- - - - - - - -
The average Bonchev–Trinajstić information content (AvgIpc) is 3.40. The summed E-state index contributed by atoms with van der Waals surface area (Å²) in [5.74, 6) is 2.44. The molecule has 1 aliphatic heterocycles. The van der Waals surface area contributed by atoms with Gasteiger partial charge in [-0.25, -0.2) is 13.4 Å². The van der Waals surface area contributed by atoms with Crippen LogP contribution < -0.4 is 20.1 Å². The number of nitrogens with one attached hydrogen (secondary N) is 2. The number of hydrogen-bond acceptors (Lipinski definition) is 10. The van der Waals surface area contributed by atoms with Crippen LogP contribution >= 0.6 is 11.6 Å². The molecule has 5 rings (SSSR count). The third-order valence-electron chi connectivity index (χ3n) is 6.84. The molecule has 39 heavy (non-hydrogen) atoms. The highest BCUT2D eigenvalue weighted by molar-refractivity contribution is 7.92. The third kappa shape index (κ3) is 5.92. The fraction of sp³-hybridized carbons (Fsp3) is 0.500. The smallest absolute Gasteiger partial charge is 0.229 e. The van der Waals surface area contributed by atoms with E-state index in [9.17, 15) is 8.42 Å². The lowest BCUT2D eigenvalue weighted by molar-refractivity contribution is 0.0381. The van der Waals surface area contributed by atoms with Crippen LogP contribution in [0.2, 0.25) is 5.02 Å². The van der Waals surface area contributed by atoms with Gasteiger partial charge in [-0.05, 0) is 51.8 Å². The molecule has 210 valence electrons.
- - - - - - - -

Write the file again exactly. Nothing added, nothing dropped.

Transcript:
The average Bonchev–Trinajstić information content (AvgIpc) is 3.40. The summed E-state index contributed by atoms with van der Waals surface area (Å²) in [5.74, 6) is 2.44. The molecule has 1 aliphatic heterocycles. The van der Waals surface area contributed by atoms with Gasteiger partial charge in [-0.25, -0.2) is 13.4 Å². The van der Waals surface area contributed by atoms with Crippen LogP contribution < -0.4 is 20.1 Å². The number of nitrogens with one attached hydrogen (secondary N) is 2. The number of hydrogen-bond acceptors (Lipinski definition) is 10. The van der Waals surface area contributed by atoms with Crippen LogP contribution >= 0.6 is 11.6 Å². The molecule has 5 rings (SSSR count). The third-order valence-electron chi connectivity index (χ3n) is 6.84. The molecule has 39 heavy (non-hydrogen) atoms. The highest BCUT2D eigenvalue weighted by molar-refractivity contribution is 7.92. The third kappa shape index (κ3) is 5.92. The fraction of sp³-hybridized carbons (Fsp3) is 0.500. The smallest absolute Gasteiger partial charge is 0.229 e. The van der Waals surface area contributed by atoms with E-state index in [9.17, 15) is 8.42 Å². The lowest BCUT2D eigenvalue weighted by molar-refractivity contribution is 0.0381. The van der Waals surface area contributed by atoms with Crippen LogP contribution in [0.2, 0.25) is 5.02 Å². The van der Waals surface area contributed by atoms with Gasteiger partial charge in [-0.05, 0) is 51.8 Å². The molecule has 210 valence electrons.